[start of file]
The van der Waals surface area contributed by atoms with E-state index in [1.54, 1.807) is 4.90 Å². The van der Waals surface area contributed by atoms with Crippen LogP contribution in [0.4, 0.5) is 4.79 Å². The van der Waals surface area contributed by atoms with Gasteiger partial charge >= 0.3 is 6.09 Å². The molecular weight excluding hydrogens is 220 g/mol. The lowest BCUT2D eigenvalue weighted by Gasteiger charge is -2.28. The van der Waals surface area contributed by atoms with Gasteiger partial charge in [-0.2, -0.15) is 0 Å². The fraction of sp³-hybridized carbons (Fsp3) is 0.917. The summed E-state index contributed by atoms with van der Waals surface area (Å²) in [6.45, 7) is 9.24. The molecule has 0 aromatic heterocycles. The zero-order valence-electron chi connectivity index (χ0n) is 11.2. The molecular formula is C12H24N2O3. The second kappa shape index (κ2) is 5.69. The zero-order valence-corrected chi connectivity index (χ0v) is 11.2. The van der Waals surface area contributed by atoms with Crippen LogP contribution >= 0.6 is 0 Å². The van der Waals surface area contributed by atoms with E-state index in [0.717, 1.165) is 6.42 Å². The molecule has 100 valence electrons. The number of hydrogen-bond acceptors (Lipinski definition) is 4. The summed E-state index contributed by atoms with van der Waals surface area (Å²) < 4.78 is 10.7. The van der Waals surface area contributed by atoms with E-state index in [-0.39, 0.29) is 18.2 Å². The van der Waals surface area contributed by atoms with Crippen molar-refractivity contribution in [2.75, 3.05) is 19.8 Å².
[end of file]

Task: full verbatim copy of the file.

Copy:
The van der Waals surface area contributed by atoms with E-state index in [1.54, 1.807) is 4.90 Å². The van der Waals surface area contributed by atoms with Crippen LogP contribution in [0.4, 0.5) is 4.79 Å². The van der Waals surface area contributed by atoms with Gasteiger partial charge >= 0.3 is 6.09 Å². The molecular weight excluding hydrogens is 220 g/mol. The lowest BCUT2D eigenvalue weighted by Gasteiger charge is -2.28. The van der Waals surface area contributed by atoms with Gasteiger partial charge in [-0.2, -0.15) is 0 Å². The fraction of sp³-hybridized carbons (Fsp3) is 0.917. The summed E-state index contributed by atoms with van der Waals surface area (Å²) in [6.45, 7) is 9.24. The molecule has 0 aromatic heterocycles. The zero-order valence-electron chi connectivity index (χ0n) is 11.2. The molecular formula is C12H24N2O3. The second kappa shape index (κ2) is 5.69. The zero-order valence-corrected chi connectivity index (χ0v) is 11.2. The van der Waals surface area contributed by atoms with Crippen LogP contribution >= 0.6 is 0 Å². The van der Waals surface area contributed by atoms with E-state index in [0.717, 1.165) is 6.42 Å². The molecule has 100 valence electrons. The number of hydrogen-bond acceptors (Lipinski definition) is 4. The summed E-state index contributed by atoms with van der Waals surface area (Å²) < 4.78 is 10.7. The van der Waals surface area contributed by atoms with E-state index in [-0.39, 0.29) is 18.2 Å². The van der Waals surface area contributed by atoms with Crippen molar-refractivity contribution in [2.75, 3.05) is 19.8 Å².